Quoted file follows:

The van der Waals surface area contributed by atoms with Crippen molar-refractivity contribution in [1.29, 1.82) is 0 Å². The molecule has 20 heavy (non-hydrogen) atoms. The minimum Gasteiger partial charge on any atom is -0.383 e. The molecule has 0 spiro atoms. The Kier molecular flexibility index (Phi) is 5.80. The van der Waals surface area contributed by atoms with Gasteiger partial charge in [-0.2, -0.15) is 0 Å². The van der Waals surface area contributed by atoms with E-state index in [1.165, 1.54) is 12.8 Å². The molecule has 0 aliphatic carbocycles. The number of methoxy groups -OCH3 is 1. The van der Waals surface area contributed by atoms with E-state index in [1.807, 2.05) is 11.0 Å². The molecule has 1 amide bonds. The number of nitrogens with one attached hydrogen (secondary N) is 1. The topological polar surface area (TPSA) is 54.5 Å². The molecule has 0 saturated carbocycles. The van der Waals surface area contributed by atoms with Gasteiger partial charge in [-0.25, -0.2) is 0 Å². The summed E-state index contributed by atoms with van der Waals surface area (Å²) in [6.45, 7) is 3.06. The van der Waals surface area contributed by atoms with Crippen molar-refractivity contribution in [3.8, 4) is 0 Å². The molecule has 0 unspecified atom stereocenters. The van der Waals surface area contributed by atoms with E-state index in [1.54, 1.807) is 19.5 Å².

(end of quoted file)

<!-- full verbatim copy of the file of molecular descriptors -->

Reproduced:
The van der Waals surface area contributed by atoms with Crippen molar-refractivity contribution in [1.29, 1.82) is 0 Å². The molecule has 20 heavy (non-hydrogen) atoms. The minimum Gasteiger partial charge on any atom is -0.383 e. The molecule has 0 spiro atoms. The Kier molecular flexibility index (Phi) is 5.80. The van der Waals surface area contributed by atoms with Gasteiger partial charge in [-0.2, -0.15) is 0 Å². The van der Waals surface area contributed by atoms with E-state index in [1.165, 1.54) is 12.8 Å². The molecule has 0 aliphatic carbocycles. The number of methoxy groups -OCH3 is 1. The van der Waals surface area contributed by atoms with E-state index in [1.807, 2.05) is 11.0 Å². The molecule has 1 amide bonds. The number of nitrogens with one attached hydrogen (secondary N) is 1. The topological polar surface area (TPSA) is 54.5 Å². The molecule has 0 saturated carbocycles. The van der Waals surface area contributed by atoms with Gasteiger partial charge in [-0.25, -0.2) is 0 Å². The summed E-state index contributed by atoms with van der Waals surface area (Å²) in [6.45, 7) is 3.06. The van der Waals surface area contributed by atoms with Crippen molar-refractivity contribution in [3.8, 4) is 0 Å². The molecule has 0 unspecified atom stereocenters. The van der Waals surface area contributed by atoms with E-state index in [1.54, 1.807) is 19.5 Å².